Our client, age 22, was a full-time student at Cal State Long Beach, earning a 3.8 G.P.A. She was studying to one day become a registered nurse. Some friends of hers from school suggested they get together to have dinner and maybe a few drinks. She jumped at the chance to socialize, relax after all her hard studying and enjoy a margarita or two.
In a Nutshell: Client, a female age 22 and studying to become a nurse, is ticketed in downtown Fullerton for public urination. Client views such a conviction for a misdemeanor as disqualifying her from becoming a nurse. Our office has case dismissed pursuant to a civil compromise.
Unfortunately, she enjoyed herself a bit too much and drank more than her fair share. As she was walking out of the bar at 2:00 a.m. when it closed, she felt the urge to urinate. She turned around to go back to the bar, but the doorman told her she could not come in to use the restroom.
She knew she could not make it to her car without urinating, so she did what she felt she had no alternative but to do: she found an alley and ducked behind a dumpster.
She was trying to avoid anyone seeing her, but an alert Fullerton Police Officer spotted her and walked over in her direction. Our client was just zipping up her pants as the officer said to her, “excuse me, ma’am.” The officer said he saw her squatting, which our client thought was impossible because she was behind a dumpster, but had good enough judgment not to argue this with the officer.
The officer handed her a ticket stating that she was being cited for a violation of Fullerton Municipal Code § 7.110.010(a). She was asked to sign the ticket as a promise to appear in the Fullerton Superior Court. Our client was embarrassed and signed the ticket, which the officer then handed her and left.
When our client got home and had time to reflect on the prior evening, she searched the Internet to find out what section 7.110.010(a) said. In doing this, she learned it was a misdemeanor and that a judge could sentence her up to six months in county jail and fine her up to $500, plus penalties and assessments. She read in other places of the Internet, including on some law firm websites, that the punishment for public urination could include being ordered to register as a sex offender for life, which is entirely wrong.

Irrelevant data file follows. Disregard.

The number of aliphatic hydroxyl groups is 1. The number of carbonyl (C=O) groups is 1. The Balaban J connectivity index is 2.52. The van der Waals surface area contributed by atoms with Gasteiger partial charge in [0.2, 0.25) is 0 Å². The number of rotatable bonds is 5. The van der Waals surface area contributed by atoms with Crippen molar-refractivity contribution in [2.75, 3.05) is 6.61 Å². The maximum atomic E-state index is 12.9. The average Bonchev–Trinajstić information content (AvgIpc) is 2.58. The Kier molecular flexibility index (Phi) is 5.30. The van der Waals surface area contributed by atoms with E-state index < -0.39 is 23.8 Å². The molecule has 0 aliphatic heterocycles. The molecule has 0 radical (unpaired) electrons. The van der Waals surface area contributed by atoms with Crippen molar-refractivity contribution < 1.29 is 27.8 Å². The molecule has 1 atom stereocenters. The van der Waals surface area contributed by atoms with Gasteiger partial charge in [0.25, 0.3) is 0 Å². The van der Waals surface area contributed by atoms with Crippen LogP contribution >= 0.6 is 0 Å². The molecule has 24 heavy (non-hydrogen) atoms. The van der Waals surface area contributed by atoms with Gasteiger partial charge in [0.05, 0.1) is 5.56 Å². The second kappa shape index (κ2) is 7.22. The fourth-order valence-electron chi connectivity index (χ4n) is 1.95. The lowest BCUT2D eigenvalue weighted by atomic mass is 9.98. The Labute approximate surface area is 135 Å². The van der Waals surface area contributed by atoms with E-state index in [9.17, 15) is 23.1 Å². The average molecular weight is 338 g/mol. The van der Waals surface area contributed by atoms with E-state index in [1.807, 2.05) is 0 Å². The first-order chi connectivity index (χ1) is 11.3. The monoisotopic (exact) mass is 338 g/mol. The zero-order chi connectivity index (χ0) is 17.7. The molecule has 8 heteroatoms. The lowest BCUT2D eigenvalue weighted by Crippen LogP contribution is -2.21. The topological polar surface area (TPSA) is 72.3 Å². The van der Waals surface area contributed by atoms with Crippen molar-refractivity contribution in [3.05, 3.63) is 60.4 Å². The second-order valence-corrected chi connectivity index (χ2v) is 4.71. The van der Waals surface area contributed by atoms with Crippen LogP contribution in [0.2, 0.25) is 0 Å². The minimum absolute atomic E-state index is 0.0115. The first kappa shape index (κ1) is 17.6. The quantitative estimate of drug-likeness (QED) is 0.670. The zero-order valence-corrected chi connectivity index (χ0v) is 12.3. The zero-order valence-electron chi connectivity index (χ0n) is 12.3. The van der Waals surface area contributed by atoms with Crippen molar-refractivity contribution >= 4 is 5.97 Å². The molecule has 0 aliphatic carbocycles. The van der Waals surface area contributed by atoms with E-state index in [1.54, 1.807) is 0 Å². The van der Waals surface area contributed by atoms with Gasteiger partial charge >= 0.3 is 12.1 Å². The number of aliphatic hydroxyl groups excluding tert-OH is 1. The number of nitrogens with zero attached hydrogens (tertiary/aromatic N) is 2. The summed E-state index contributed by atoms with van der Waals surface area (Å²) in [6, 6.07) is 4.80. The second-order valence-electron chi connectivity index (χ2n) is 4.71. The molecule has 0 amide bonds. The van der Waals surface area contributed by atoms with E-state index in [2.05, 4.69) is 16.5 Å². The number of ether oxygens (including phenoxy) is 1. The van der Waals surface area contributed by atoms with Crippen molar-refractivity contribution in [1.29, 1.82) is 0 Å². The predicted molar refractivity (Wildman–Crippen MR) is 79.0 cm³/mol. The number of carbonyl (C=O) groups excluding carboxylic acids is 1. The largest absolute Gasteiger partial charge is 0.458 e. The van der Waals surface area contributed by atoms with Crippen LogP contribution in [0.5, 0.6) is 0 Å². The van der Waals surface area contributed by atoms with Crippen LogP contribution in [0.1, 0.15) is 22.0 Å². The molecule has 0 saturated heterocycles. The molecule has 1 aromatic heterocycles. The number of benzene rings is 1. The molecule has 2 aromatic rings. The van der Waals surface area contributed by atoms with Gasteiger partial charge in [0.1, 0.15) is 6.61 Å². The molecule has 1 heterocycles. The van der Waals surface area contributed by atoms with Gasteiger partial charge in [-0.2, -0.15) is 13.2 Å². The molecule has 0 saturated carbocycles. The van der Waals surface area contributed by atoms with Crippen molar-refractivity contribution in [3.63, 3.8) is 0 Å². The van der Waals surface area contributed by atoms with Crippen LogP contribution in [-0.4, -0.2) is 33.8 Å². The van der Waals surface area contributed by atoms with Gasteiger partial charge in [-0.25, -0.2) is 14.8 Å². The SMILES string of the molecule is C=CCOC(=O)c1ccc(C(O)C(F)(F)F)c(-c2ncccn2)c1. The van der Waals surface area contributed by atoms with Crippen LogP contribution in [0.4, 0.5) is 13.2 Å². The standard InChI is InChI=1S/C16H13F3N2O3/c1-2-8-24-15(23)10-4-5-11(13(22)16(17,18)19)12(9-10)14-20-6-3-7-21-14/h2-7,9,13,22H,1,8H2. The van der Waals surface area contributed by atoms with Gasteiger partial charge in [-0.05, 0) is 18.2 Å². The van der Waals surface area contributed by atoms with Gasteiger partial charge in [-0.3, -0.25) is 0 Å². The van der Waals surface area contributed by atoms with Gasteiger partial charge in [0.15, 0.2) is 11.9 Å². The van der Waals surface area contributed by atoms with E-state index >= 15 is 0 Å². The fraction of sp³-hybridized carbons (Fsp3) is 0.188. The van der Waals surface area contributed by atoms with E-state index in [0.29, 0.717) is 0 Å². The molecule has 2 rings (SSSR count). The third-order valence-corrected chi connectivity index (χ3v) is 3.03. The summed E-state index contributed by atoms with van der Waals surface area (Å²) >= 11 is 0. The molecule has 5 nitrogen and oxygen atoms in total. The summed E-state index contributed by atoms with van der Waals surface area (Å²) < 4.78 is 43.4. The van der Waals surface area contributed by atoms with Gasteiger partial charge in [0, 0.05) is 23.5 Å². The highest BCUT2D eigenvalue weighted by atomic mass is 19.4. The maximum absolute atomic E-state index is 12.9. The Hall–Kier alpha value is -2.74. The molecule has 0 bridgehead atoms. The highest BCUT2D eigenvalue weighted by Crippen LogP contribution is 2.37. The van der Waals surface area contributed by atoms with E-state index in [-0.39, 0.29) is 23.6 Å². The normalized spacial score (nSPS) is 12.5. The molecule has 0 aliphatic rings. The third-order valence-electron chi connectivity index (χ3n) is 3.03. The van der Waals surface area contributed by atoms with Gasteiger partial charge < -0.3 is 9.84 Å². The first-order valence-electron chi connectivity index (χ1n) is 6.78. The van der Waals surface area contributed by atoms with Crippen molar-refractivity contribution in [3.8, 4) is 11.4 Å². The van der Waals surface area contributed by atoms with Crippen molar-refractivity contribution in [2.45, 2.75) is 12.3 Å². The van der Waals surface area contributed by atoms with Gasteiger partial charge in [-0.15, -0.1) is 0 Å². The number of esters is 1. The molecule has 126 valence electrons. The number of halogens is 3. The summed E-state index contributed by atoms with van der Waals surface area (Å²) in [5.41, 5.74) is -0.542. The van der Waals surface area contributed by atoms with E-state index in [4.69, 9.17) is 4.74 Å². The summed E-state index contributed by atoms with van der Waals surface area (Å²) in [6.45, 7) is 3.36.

In doing her research herself, she called Greg Hill & Associates and spoke to Greg Hill. She described what had happened to her and Greg explained his experience in handling such cases at the Fullerton Superior Court.
The client then retained Greg Hill & Associates. She sent Greg her resume and Cal State Long Beach transcript showing her grades.
A few weeks later, Greg appeared on the client’s behalf in the Fullerton Superior Court for the arraignment. The client stayed in class. Greg discussed the police report with the Fullerton City Attorney, who noted that the client had no prior criminal history.
Greg showed the Fullerton City Attorney the client’s resume and college transcript. In response, the Fullerton City Prosecutor told Greg that if he made a $300 contribution to the Fullerton Victim Witness Emergency Fund, he would consider the case civilly compromised and ask the judge to dismiss the case under Penal Code § 1385 (in the interest of justice).
Greg then made the contribution and returned to the courtroom to show the Fullerton City Attorney the receipt documenting the contribution. The case was then called by the commissioner hearing such cases. The Fullerton City Attorney advised the judge that a civil compromise had been reached to resolve the matter under Penal Code §§ 1377 and 1378 and that he requested that the court dismiss the case under Penal Code § 1385.
The commissioner granted the request, finding that a civil compromise had been reached in the case and dismissing the complaint under § 1385.
Greg advised the client of this, who was very happy with the result.
For more information about public urination issues, please click on the following articles:
- What Punishment Do I Face for Public Urination?
- What Is a Motion for Civil Compromise?
- What Is the Difference Between a Misdemeanor and a Felony?